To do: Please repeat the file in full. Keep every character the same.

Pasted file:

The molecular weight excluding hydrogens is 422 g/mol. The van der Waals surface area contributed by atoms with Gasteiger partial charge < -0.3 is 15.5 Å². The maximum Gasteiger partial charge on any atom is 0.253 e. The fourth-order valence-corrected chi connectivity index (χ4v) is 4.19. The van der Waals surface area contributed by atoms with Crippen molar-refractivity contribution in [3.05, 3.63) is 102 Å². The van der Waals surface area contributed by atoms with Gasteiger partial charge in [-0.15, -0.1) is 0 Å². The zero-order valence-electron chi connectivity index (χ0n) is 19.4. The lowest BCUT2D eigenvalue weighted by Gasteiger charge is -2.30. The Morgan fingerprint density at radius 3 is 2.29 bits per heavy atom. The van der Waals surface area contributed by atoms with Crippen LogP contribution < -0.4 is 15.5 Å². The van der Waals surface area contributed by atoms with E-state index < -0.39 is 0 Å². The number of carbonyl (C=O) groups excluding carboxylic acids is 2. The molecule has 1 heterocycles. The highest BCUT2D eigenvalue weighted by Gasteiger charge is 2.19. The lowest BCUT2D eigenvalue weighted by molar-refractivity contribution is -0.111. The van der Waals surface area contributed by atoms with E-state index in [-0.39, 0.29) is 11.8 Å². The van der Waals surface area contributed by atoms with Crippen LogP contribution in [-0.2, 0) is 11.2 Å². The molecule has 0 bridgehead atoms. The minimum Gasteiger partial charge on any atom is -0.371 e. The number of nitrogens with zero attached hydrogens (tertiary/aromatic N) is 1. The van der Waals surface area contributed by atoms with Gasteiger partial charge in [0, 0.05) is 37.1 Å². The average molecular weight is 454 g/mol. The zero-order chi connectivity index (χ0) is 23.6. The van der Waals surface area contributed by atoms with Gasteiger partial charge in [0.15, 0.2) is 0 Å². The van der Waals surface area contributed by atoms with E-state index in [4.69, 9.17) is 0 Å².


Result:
The molecular weight excluding hydrogens is 422 g/mol. The van der Waals surface area contributed by atoms with Gasteiger partial charge < -0.3 is 15.5 Å². The maximum Gasteiger partial charge on any atom is 0.253 e. The fourth-order valence-corrected chi connectivity index (χ4v) is 4.19. The van der Waals surface area contributed by atoms with Crippen molar-refractivity contribution in [3.05, 3.63) is 102 Å². The van der Waals surface area contributed by atoms with Gasteiger partial charge in [-0.15, -0.1) is 0 Å². The zero-order valence-electron chi connectivity index (χ0n) is 19.4. The lowest BCUT2D eigenvalue weighted by Gasteiger charge is -2.30. The Morgan fingerprint density at radius 3 is 2.29 bits per heavy atom. The van der Waals surface area contributed by atoms with Crippen LogP contribution < -0.4 is 15.5 Å². The van der Waals surface area contributed by atoms with E-state index < -0.39 is 0 Å². The number of carbonyl (C=O) groups excluding carboxylic acids is 2. The molecule has 1 heterocycles. The highest BCUT2D eigenvalue weighted by Gasteiger charge is 2.19. The lowest BCUT2D eigenvalue weighted by molar-refractivity contribution is -0.111. The van der Waals surface area contributed by atoms with E-state index in [-0.39, 0.29) is 11.8 Å². The van der Waals surface area contributed by atoms with Crippen LogP contribution in [-0.2, 0) is 11.2 Å². The molecule has 0 bridgehead atoms. The minimum Gasteiger partial charge on any atom is -0.371 e. The number of nitrogens with zero attached hydrogens (tertiary/aromatic N) is 1. The van der Waals surface area contributed by atoms with Gasteiger partial charge in [0, 0.05) is 37.1 Å². The average molecular weight is 454 g/mol. The zero-order chi connectivity index (χ0) is 23.6. The van der Waals surface area contributed by atoms with Gasteiger partial charge in [0.15, 0.2) is 0 Å². The van der Waals surface area contributed by atoms with E-state index in [4.69, 9.17) is 0 Å².